But there's no point in being curmudgeonly about Glee—it breaks down all resistance, not to mention rational thought. The creators of the show have an unerring instinct for the soundtrack of Midwestern young adulthood over the past three decades: Journey, REO Speedwagon, Queen, Bon Jovi. And the arrangements of these "classics," glee-club style, are both inherently funny and surprisingly effective. What does it say about me that I actually enjoy the Glee-ified rendition of "Don't Stop Believin'"? Nothing very good, probably.
Throw in cameos and special appearances by Broadway stalwarts like Kristen Chenoweth (an original cast member of Wicked), Idina Menzel (an original cast member of both Rent and Wicked), and Neil Patrick Harris (of the brilliant Dr. Horrible's Sing-Along Blog), and it's a pretty irresistible cocktail. Yep—I'm addicted.
Monday, October 11, 2010
Magnificat, the vocal and instrumental early music ensemble directed by Warren Stewart, opened its new season this past weekend with concert performances of the first English opera, John Blow's Venus and Adonis (1683?/1684). Blow was a musician and composer in the court of Charles II; among his students was Henry Purcell, whose later Dido and Aeneas (1689) has many echoes of and parallels with Venus and Adonis.
One striking parallel is that both operas were performed at Josias Priest's boarding school in Chelsea for "young gentlewomen." This is particularly remarkable given the frankly erotic content of both operas, but especially of Venus and Adonis. The opera was originally performed before Charles II, and was written in part as a satire of the sexual license at court, where only "the Foolish, Ugly and the Old" are faithful. In the prologue, lovers are urged to be "willing, lovesome, fond and gay," and Cupid commands, "Lovers to the close Shades retire, / Do what your kindest thoughts Inspire." On Adonis's entrance in Act One, he asks, "Venus, when shall I taste soft delights, / And on thy bosom lie?" and Venus promises to give him "freely all Delights, / With pleasant Days and easie Nights." In that first performance of the opera at court (probably in 1683), the part of Venus had been performed by one of the king's mistresses, Mary "Moll" Davis, while Cupid had been played by the 10-year-old Lady Mary Tudor, daughter of Davis and the king. That in the boarding-school performance of 1684 both these parts and that of Venus's lover Adonis were taken by unmarried young women—a note on the libretto (reproduced in facsimile in Magnificat's program) mentions that "Mr. Priest's Daughter acted Adonis"—would only have made the opera even more eyebrow-raising.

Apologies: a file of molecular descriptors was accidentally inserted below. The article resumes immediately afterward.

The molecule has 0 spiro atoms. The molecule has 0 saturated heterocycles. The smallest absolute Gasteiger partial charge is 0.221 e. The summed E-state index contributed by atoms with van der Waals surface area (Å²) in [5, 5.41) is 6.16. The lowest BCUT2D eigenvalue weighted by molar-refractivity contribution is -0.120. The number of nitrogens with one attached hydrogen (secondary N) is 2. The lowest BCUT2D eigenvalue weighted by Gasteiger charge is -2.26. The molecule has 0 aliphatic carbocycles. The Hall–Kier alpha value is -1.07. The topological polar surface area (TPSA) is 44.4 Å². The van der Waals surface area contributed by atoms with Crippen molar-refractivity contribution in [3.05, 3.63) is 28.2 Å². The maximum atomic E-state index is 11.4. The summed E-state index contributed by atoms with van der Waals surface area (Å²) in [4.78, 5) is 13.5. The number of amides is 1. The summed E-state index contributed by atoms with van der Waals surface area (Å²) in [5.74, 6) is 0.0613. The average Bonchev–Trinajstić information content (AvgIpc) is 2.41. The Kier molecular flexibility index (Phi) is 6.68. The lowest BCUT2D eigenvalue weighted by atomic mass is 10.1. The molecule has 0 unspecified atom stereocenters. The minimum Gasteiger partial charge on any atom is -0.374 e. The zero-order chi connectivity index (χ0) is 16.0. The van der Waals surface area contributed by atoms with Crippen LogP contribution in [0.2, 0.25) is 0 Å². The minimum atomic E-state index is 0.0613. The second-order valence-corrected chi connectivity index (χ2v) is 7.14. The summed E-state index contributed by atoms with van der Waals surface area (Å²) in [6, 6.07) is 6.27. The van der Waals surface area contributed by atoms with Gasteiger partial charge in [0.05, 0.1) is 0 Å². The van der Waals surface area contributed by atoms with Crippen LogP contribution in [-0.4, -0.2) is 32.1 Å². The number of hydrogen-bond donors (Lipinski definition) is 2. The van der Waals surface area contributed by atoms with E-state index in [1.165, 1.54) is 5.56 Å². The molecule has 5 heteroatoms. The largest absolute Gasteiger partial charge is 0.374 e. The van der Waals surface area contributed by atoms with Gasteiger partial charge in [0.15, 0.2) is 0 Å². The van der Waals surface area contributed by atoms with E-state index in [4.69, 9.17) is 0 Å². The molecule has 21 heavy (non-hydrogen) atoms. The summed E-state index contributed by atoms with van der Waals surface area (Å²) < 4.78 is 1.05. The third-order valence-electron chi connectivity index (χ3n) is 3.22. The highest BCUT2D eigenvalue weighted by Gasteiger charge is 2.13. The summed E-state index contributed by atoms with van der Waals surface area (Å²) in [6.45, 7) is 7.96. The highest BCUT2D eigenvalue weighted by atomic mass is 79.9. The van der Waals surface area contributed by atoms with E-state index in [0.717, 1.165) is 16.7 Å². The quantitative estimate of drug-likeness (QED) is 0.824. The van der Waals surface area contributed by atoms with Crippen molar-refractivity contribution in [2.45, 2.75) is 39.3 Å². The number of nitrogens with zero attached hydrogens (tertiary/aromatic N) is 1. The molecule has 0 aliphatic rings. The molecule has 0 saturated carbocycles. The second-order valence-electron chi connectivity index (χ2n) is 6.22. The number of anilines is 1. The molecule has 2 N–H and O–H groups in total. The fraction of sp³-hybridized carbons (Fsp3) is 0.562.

The story is taken from Book X of Ovid's Metamorphoses. While embracing her son Cupid, Venus is scratched by one of his arrows, and falls in love with the beautiful youth Adonis. She warns him against hunting dangerous game, but he heedlessly tracks a wild boar to its lair and is mortally wounded. When Venus finds his body, she transforms his blood into a flower. In Venus and Adonis—the libretto, long assumed to be the work of Aphra Behn, was recently attributed to Anne Kingsmill Finch, Maid of Honour to the Duchess of York —it is Venus who urges Adonis to join the hunt:
Adonis: Adonis will not Hunt today,
I have already caught the noblest Prey.
Venus: No my Shepherd, haste away, haste away,
Absence kindles new desires:
I wou'd not have my Lover tired.
Unusually, Blow's opera, like Dido and Aeneas, ends tragically (in Baroque opera, myths were often rewritten to have happy endings). The dying Adonis returns to Venus: "...let me on your soft bosome lie; / There I did wish to live, and there I beg to die." The opera concludes with a lament for Venus and a final mournful chorus, clearly used by Purcell as a model for Dido's lament.
Blow's flowing melodies were performed beautifully by Magnificat (with members of the San Francisco Girls Chorus as the Graces). Special mention should be made of soprano Catherine Webster's Venus, countertenor José Lemos' Cupid (his Lesson was especially amusing) and bass Peter Becker's Adonis, all of whom were excellently sung and characterized. Magnificat made a compelling case for the work; given its obviously high quality and modest scale, I'm amazed that it isn't programmed more frequently. I've been interested in Baroque opera, and this work in particular, for more than a decade and a half, but this was my first opportunity to see it performed. Thanks are due to Stewart and Magnificat for bringing this unjustly neglected work to life.